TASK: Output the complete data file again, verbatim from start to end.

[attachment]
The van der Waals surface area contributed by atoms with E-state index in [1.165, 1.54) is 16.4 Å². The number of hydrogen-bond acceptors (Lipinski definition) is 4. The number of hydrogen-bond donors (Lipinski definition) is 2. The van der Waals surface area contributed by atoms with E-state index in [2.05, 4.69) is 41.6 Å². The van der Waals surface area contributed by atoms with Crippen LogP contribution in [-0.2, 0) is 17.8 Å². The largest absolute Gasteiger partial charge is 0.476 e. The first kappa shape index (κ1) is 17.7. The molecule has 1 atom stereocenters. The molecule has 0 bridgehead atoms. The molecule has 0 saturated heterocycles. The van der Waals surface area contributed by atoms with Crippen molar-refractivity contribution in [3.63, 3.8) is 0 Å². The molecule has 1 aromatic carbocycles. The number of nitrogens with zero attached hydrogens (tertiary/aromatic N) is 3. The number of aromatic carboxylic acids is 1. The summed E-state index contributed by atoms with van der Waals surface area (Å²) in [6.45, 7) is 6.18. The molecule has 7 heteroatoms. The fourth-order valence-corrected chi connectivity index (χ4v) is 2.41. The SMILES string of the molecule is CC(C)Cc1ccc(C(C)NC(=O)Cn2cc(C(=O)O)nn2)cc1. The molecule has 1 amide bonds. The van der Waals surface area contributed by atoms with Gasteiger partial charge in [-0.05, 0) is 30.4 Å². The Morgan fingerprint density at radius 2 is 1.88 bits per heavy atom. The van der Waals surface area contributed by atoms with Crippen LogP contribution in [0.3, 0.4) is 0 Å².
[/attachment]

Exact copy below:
The van der Waals surface area contributed by atoms with E-state index in [1.165, 1.54) is 16.4 Å². The number of hydrogen-bond acceptors (Lipinski definition) is 4. The number of hydrogen-bond donors (Lipinski definition) is 2. The van der Waals surface area contributed by atoms with E-state index in [2.05, 4.69) is 41.6 Å². The van der Waals surface area contributed by atoms with Crippen LogP contribution in [-0.2, 0) is 17.8 Å². The largest absolute Gasteiger partial charge is 0.476 e. The first kappa shape index (κ1) is 17.7. The molecule has 1 atom stereocenters. The molecule has 0 bridgehead atoms. The molecule has 0 saturated heterocycles. The van der Waals surface area contributed by atoms with Crippen molar-refractivity contribution in [3.63, 3.8) is 0 Å². The molecule has 1 aromatic carbocycles. The number of nitrogens with zero attached hydrogens (tertiary/aromatic N) is 3. The number of aromatic carboxylic acids is 1. The summed E-state index contributed by atoms with van der Waals surface area (Å²) in [6.45, 7) is 6.18. The molecule has 7 heteroatoms. The fourth-order valence-corrected chi connectivity index (χ4v) is 2.41. The SMILES string of the molecule is CC(C)Cc1ccc(C(C)NC(=O)Cn2cc(C(=O)O)nn2)cc1. The molecule has 1 amide bonds. The van der Waals surface area contributed by atoms with Gasteiger partial charge in [-0.05, 0) is 30.4 Å². The Morgan fingerprint density at radius 2 is 1.88 bits per heavy atom. The van der Waals surface area contributed by atoms with Crippen LogP contribution in [0.3, 0.4) is 0 Å².